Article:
The Scientific Dogma of 4.5 billion years
|Subjective biased approach to data selection|
|"In general, dates in the correct ballpark are assumed to be correct and are published, but those in disagreement with other date are seldom published, nor are the discrepancies fully explained."
— Richard K. Mauger
In 1943 R.A. Daly of Harvard University published his authoritative paper “Meteorites and an Earth model,” where he studied the analogies between terrestrial rocks and meteorites, coupled with deductions on the probable nature of the Earth’s interior. He hypothesized that the latter ones originated by disruption of a planet once situated between Mars and Jupiter, in the region now occupied by asteroids. At first textbooks have quoted his theory approvingly, but later it has been disfavored due to mineralogical discontinuities between different groups of meteorites which were interpreted as evidence against a single parent body hypothesis. Nevertheless, the meteorites, “enigmatic bodies,” have managed to attract the great resurgence of interest in scientific research.
In his 1956 paper named Age of Meteorites and the Earth, Claire Patterson, using “certain assumptions which are apparently justified,” introduced for meteor age a figure of 4.55 ± 0.07 × 109yr. and commented that since earth lead meets the requirement for definition of “the isotopic evolution of lead for any meteoritic body,” it is therefore “believed that the age for the earth is the same as for meteorites” and that "this is the time since the earth attained its present mass". In spite of cautions and skepticism advised by the authors, this figure gradually became a scientific dogma that rarely anyone has dared to question. Henry Morris explains that the unprovable assumptions are not the only problem with radiometric dating. One huge concern is that the results published are only a selected sample, chosen especially to agree with preconceived ideas about the earth, life, and evolution.
When in 1972 N.H. Gale tried to corroborate this established figure, he discovered that U-Pb ages "showed apparent large excess of radiogenic lead compared with the amount expected from the decay of Uranium in the meteorites over 4.5AE. ... For each of the 4 meteorites there was an excess of radiogenic lead not supported by uranium decay over 4.5AE.” After short analysis:
- “The superior modern analytical methods used made it impossible that analytical contamination could explain the result.
- The circumstances ... make it extremely unlikely that terrestrial contamination could explain the results for this meteorites.
- ... a considerable excess of radiogenic lead in most fractions ...is difficult to attribute to contamination,“
rather than starting to reckon with possibility to challenge the established figures and methods, after recalling that “Patterson was the first to show that several stony meteorites yield a ... model of 4.5AE,” he proposed the new explanation for discovered discrepancy: "discordant results can be attributed to contamination."[note 3]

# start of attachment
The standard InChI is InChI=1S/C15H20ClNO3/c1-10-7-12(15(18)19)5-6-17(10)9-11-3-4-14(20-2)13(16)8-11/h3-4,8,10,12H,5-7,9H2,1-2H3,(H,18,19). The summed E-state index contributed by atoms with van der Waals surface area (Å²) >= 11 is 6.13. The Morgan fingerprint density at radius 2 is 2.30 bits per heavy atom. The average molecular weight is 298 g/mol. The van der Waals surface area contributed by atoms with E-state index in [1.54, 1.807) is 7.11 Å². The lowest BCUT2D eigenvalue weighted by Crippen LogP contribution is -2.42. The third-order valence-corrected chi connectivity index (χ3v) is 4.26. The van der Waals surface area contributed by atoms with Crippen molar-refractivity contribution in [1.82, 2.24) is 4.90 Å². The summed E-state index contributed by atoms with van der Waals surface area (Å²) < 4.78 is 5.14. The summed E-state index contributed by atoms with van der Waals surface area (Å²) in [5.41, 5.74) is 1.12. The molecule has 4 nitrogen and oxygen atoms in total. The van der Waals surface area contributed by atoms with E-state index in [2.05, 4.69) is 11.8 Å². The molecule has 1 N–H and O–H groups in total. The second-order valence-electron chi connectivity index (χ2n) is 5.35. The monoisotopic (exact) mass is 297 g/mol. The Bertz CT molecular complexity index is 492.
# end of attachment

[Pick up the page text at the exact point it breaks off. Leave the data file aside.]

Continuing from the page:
|Assault on scientific Socratic principle|
|"Most advocates do not defend their theses out of conviction that they are true, but rather because they once declared them to be true."
— Georg Christoph Lichtenberg
Consequently, his research of the Earth’s age turned into calculation of "the correct sample ratios" from "observed ratios" so that the Table in his paper could finally show the “correct” preconceived age, established in this field of research. This methodological flaw is known as data torturing.
Using circular logic — assuming that decay rates remained constant despite necessarily changing physical characteristics as time approached the origin — Old Earth proponents insist that the Earth is 4.5 billion years old based on an assumption of constancy in Potassium-argon (K:Ar) decay rates and other radiometric methods.
In 1978, Geotimes magazine published by American Geological Institute quoted John Eddy, a famous astronomer, who argued that due to “some new and unexpected results“ scientists could live with bishop Ussher’s 4004 B.C. value for the age of Earth and Sun, a fortiori since there is not much in the way of observational evidence in astronomy to conflict with his calculations.
William R. Corliss is a cataloger of scientific anomalies (observations and facts that challenge prevailing scientific paradigms) and has published many works on the subject. He also wrote 13 books for the National Aeronautics and Space Administration (NASA), a dozen educational booklets for the Atomic Energy Commission (AEC), and a dozen articles for the National Science Foundation (NSF). The science magazine New Scientist had an article which focused on the career of William Corliss. New Scientist wrote regarding Corliss's work: "All I can say to Corliss is carry on cataloging".  Arthur C. Clarke described Corliss as "Fort's latter-day — and much more scientific — successor."
- Burnet, Thomas, The Sacred Theory of the Earth, chapter V, 1691.